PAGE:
This tapestry is based on a design first executed at the Royal Tapestry manufactory at Gobelins. Those Chancelleries usually have a background fleudelis with the Royal arms and the attributes of the Chancellor or the Garde des Sceaux. To the centre they usually depict the arms of France and Navarre, for Henri IV, the first King to unite the two titles in 1589. The records of Gobelins do not record the weaving of this subject prior to 1694, although the Etat des prsens du Roy lists on 15 November 1679:
donn a Mgr le Tellier, chancelier de France, une tenture de tapiserie, Manufacture des Gobelins, fleurs de lys, en 9 pices...
In 1686 the Comptes des Btiments records payments to Franois Bonnemer (d. 1689), who received the Prix de Rome in 1666 and upon his return was repeatedly employed by the Gobelins and Savonnerie workshops, as designer of the main field for the tapestry made for M le Chancelier.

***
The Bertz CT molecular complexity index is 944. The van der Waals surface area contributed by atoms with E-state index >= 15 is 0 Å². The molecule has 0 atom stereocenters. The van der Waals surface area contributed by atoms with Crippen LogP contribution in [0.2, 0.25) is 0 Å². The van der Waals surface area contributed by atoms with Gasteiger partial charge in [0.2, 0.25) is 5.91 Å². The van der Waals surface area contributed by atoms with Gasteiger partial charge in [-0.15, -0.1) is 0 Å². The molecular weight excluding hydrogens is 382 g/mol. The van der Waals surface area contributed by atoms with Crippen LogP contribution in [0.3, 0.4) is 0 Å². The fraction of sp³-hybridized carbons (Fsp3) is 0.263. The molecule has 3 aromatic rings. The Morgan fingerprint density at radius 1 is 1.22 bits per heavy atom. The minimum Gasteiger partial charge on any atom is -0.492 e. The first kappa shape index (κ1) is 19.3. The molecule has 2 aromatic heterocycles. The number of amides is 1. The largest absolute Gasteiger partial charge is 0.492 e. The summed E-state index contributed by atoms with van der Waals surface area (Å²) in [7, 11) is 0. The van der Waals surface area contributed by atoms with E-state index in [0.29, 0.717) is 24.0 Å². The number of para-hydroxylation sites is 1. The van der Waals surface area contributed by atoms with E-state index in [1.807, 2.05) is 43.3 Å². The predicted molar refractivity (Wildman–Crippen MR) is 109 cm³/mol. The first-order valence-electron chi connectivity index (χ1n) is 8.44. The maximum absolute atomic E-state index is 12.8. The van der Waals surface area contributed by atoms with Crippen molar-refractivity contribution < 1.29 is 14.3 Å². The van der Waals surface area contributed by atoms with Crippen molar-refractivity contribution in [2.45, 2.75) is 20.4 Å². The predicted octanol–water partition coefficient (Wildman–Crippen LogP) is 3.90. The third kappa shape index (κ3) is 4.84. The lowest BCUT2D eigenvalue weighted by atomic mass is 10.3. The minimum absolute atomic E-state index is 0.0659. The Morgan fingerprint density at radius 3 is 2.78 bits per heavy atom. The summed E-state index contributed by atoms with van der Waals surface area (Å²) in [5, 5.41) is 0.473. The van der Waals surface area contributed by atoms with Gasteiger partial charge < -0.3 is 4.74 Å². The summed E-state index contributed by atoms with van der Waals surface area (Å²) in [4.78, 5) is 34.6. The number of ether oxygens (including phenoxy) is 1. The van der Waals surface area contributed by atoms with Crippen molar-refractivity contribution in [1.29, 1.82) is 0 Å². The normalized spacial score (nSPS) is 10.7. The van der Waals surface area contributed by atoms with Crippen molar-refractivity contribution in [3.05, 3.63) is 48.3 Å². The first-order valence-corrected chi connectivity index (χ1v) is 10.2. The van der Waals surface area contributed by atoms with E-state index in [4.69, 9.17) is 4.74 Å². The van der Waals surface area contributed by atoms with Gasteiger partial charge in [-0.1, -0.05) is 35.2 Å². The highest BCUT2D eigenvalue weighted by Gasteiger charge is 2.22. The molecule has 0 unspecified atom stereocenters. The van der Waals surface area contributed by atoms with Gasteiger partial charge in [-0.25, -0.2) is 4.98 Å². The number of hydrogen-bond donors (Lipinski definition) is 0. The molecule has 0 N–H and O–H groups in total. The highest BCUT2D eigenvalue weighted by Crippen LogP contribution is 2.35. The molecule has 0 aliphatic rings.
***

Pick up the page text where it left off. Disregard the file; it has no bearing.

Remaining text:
The design of these tapestries was copied both at Beauvais and at Aubusson. Records indicate that the Chambre consulaire of Bourges commissioned such a tapestry with the coats-of-arms of France in 1732 from Aubusson (today in the Muse du Berry, Bourges), while a plain fleurdelis set of tapestries, such as this one, was commissioned from Jean Vallenet in 1736 by the officers of the presidential headquarters at Autun (D. and P. Chevalier and P.-F. Bertrand, Les Tapisseries d'Aubusson et de Felletin, Lausanne, 1988, p. 132).
A similar tapestry with the coats-of-arms of France and Navarre was sold anonymously, Christie's Monaco, 2 July 1993, lot 252, while a further closely related tapestry was sold anonymously in these Rooms, 26 November 1996, lot 245.